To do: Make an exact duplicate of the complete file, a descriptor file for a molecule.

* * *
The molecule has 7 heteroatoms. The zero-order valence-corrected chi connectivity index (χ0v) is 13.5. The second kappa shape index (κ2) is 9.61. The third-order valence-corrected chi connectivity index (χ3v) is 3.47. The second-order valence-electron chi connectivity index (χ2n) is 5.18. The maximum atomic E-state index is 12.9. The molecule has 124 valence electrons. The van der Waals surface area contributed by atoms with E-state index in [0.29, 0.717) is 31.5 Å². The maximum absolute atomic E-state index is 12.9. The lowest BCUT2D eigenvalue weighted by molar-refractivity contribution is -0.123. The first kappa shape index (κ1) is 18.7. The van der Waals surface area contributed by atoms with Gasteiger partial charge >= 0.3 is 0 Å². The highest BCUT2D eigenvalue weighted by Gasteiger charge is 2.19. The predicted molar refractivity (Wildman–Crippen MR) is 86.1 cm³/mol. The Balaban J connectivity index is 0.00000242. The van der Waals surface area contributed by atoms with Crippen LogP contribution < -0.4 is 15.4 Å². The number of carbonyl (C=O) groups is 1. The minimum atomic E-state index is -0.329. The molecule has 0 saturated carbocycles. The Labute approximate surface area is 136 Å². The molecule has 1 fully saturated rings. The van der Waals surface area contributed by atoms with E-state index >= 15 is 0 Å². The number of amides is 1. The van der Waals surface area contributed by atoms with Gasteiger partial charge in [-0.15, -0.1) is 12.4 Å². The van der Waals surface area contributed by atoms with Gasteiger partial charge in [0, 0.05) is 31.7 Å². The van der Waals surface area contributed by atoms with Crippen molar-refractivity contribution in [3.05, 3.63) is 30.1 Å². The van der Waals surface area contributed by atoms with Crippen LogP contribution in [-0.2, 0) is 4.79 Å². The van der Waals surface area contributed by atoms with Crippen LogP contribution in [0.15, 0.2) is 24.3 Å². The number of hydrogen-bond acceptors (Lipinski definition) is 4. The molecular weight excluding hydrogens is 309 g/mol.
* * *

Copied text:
The molecule has 7 heteroatoms. The zero-order valence-corrected chi connectivity index (χ0v) is 13.5. The second kappa shape index (κ2) is 9.61. The third-order valence-corrected chi connectivity index (χ3v) is 3.47. The second-order valence-electron chi connectivity index (χ2n) is 5.18. The maximum atomic E-state index is 12.9. The molecule has 124 valence electrons. The van der Waals surface area contributed by atoms with E-state index in [0.29, 0.717) is 31.5 Å². The maximum absolute atomic E-state index is 12.9. The lowest BCUT2D eigenvalue weighted by molar-refractivity contribution is -0.123. The first kappa shape index (κ1) is 18.7. The van der Waals surface area contributed by atoms with Gasteiger partial charge >= 0.3 is 0 Å². The highest BCUT2D eigenvalue weighted by Gasteiger charge is 2.19. The predicted molar refractivity (Wildman–Crippen MR) is 86.1 cm³/mol. The Balaban J connectivity index is 0.00000242. The van der Waals surface area contributed by atoms with Crippen LogP contribution < -0.4 is 15.4 Å². The number of carbonyl (C=O) groups is 1. The minimum atomic E-state index is -0.329. The molecule has 0 saturated carbocycles. The Labute approximate surface area is 136 Å². The molecule has 1 fully saturated rings. The van der Waals surface area contributed by atoms with E-state index >= 15 is 0 Å². The number of amides is 1. The van der Waals surface area contributed by atoms with Gasteiger partial charge in [-0.15, -0.1) is 12.4 Å². The van der Waals surface area contributed by atoms with Gasteiger partial charge in [0, 0.05) is 31.7 Å². The van der Waals surface area contributed by atoms with Crippen molar-refractivity contribution in [3.05, 3.63) is 30.1 Å². The van der Waals surface area contributed by atoms with Crippen LogP contribution in [-0.2, 0) is 4.79 Å². The van der Waals surface area contributed by atoms with Crippen LogP contribution in [0.15, 0.2) is 24.3 Å². The number of hydrogen-bond acceptors (Lipinski definition) is 4. The molecular weight excluding hydrogens is 309 g/mol.